RAW the answer is no
In some cases, you may have to squeeze into or through an area that isn’t as wide as the space you take up. You can squeeze through or into a space that is at least half as wide as your normal space. Each move into or through a narrow space counts as if it were 2 squares, and while squeezed in a narrow space, you take a –4 penalty on attack rolls and a –4 penalty to AC.
As you can see from the rule the act of "squeeze" is always related to an area not wide enough to contain the creature/character.
If the creature/character is inside an unoccupied square and free area the game assume you occupy always all the square you are into.
Finally, if the square is trapped, even if you squeeze the trap set off. In a square with a trap, by rules, the square have not a safe zone to pass throug (ofcourse this is a general state...the GM can allow to squeeze to pass a trap)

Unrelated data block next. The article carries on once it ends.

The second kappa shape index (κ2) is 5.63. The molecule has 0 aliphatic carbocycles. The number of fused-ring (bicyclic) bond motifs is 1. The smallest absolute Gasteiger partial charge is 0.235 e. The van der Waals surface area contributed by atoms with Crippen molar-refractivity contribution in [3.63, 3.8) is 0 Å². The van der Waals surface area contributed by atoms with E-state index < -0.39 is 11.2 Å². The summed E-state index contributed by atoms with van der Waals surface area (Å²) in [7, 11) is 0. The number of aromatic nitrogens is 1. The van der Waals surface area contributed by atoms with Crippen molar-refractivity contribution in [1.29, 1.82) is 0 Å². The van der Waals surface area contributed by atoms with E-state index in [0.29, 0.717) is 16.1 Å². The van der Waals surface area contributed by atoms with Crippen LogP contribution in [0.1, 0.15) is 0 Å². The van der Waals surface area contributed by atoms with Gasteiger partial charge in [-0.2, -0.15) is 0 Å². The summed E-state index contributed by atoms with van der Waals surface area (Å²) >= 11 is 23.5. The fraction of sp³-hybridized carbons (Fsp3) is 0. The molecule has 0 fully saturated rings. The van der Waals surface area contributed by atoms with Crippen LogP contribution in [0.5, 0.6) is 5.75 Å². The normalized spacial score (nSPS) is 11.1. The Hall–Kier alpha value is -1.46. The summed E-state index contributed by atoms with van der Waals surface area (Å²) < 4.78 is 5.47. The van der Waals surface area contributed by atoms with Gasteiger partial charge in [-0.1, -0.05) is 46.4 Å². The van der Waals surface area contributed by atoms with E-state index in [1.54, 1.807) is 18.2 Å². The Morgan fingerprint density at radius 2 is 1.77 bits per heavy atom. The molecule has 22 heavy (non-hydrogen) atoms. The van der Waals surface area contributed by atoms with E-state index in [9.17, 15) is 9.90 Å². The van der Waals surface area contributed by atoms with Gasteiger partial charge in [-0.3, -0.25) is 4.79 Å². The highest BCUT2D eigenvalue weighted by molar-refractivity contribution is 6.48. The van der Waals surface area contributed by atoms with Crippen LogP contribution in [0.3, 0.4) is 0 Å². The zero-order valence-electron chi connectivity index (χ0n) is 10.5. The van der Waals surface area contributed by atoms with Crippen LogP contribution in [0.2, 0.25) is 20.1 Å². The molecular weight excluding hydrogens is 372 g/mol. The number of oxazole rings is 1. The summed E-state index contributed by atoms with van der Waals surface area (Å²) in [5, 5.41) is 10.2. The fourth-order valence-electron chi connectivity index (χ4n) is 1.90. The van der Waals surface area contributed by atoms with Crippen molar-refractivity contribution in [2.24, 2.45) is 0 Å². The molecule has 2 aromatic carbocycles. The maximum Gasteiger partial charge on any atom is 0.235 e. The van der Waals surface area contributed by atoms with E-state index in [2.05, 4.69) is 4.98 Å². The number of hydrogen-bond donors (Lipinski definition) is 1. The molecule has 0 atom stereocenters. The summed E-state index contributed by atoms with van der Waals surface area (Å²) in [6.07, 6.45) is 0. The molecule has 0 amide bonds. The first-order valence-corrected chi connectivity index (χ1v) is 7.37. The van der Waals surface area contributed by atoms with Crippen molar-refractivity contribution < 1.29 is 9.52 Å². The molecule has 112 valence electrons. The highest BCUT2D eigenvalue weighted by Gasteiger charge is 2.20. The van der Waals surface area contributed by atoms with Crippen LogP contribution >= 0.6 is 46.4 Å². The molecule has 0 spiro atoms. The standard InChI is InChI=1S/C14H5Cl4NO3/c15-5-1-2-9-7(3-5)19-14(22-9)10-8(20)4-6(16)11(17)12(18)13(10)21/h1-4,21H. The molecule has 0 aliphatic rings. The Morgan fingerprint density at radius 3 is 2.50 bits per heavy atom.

What can you do in your situation?
Using the rule, simply, your creature can use stealth to hide itself and prepare an ambush (a counter ambush in this case?)
Create an houserule and allow to squeeze even in standard squares.
Keep in mind anyway... that what are you saying here:
[...] For example, a huge or larger creature backed up against a cliff who expects to be targeted by arrows, can they 'press themselves to the wall [...]
what you want to achieve is more cover than squeeze in my opinion and cover provide a +4 AC...and I think, in this case, is fine since the creature is acting to be protected from arrow fired at him from up the cliff so I suggest you think about "cover" more than "squeeze".
Other than this, cover, give you the chance (but is not automatic) to make stealth checks if you want.